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Value of Turquoise Jewelry

Value of Turquoise
By G. Shultz (Owner of Turquoise Buffalo)

Much has been written about the composition of turquoise, the history of turquoise in the United States and throughout the world. I want to take you a step beyond. The information presented here will help you learn what makes a piece of turquoise from a particular mine more valuable than another stone from that same mine. Much has been written about the value of turquoise from various mines with the assumption that all the stones from each mine are of equal value.

There has been very little written to explain that every mine has produced variations of color ranging from light green to dark blue, and also stone of various grades or quality. People have talked about Lander Blue as the most valuable turquoise today selling for an average price of $80.00 per carat. I have seen a lot of Lander Blue that I would not set in jewelry if it were given to me. On the other hand I have seen pieces of Lander Blue that I would almost give my right arm for.

People have described those things that determine the value of turquoise as hardness, rarity, of the stone and “zat”. Believe me, “zat” is everything. But what is “zat?” It has been said that it is the eye appeal of the stone. I define “zat” as not only eye appeal but also the character of the stone. One of the most important factors, to me, is how hard nature had to work to produce a particular piece. Look at the sky when it is very clear without a single cloud as compared to a sky with some clouds or those great bellowing white thunderheads with a beautiful background. Look at the same sky with a magnificent sunrise or sunset.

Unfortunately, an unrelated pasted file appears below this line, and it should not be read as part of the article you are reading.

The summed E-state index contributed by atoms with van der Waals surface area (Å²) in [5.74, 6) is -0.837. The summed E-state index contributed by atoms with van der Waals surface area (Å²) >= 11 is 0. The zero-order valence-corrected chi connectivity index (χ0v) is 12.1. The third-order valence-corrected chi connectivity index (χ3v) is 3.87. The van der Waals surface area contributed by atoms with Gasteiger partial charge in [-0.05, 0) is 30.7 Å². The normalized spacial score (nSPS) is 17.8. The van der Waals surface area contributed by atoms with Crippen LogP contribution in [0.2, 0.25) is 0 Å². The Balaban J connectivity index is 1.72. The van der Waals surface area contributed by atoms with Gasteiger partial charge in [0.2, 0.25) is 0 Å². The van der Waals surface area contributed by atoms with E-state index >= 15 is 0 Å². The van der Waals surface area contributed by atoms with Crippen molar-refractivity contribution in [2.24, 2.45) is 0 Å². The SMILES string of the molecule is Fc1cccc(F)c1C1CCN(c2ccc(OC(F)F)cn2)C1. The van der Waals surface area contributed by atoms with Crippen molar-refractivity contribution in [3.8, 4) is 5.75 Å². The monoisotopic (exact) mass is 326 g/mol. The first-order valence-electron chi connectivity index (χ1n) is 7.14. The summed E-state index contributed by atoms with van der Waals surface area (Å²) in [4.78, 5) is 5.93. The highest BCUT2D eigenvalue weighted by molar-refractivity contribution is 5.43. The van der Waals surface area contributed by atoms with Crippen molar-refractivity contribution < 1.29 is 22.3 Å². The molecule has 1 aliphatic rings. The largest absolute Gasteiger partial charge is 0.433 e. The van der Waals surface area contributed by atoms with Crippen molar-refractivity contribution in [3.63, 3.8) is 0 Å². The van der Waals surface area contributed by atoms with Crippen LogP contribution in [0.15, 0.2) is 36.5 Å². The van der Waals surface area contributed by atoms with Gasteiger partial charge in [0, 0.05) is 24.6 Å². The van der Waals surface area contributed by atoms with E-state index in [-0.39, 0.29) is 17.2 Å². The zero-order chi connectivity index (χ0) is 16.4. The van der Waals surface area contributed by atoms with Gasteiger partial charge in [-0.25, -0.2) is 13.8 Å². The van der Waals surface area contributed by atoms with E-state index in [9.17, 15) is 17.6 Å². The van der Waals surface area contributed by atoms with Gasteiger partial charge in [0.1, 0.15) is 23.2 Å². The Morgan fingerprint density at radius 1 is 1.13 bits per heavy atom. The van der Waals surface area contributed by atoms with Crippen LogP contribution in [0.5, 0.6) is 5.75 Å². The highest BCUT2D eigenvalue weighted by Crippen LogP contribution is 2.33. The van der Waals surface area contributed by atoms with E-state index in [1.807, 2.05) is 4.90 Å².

Look at a body of water when you can’t see below the surface compared to crystal clear water you can see deep into. Add a few fish or plants to provide depth of field or some fern and look at the difference.

We can look at turquoise the same way. For example, Blue Lander has a spider web matrix that is dark brown or nearly black with small nodules of turquoise which are a deep blue color. Without the spider web matrix, the stone would be pretty, but the small nodules or turquoise intertwined with the host rock provide dimension and character. A piece of turquoise with variations of color and matrix provides a piece one can look at a long time and sometimes visualize the images of clouds in the sky, a bird, a mountain or one of the rarest, a fern appearance know as dendrite. Some pieces provide the appearance of many small pools of water. One of the rarest sights of all is when vivid green and blue are created in the same host stone.

Shown below are stones from some turquoise mines demonstrating at least three grades of quality. The various factors reflecting in each stone are highlighted to help you to understand the variations of price value between these grades.

Blue Gem Turquoise

Light Blue Solid Color Light blue Matrix Dark Blue, Mata
Light Blue color
Typical of Blue Gem
Light blue color Rare dark blue
Excellent cut and finish Small amount of black matrix Enough matrix to add character
Low Grade Medium Grade High Grade


King’s Turquoise

Uniform green throughout Creamy green
Darker green
Dark Cream Green
Darker Green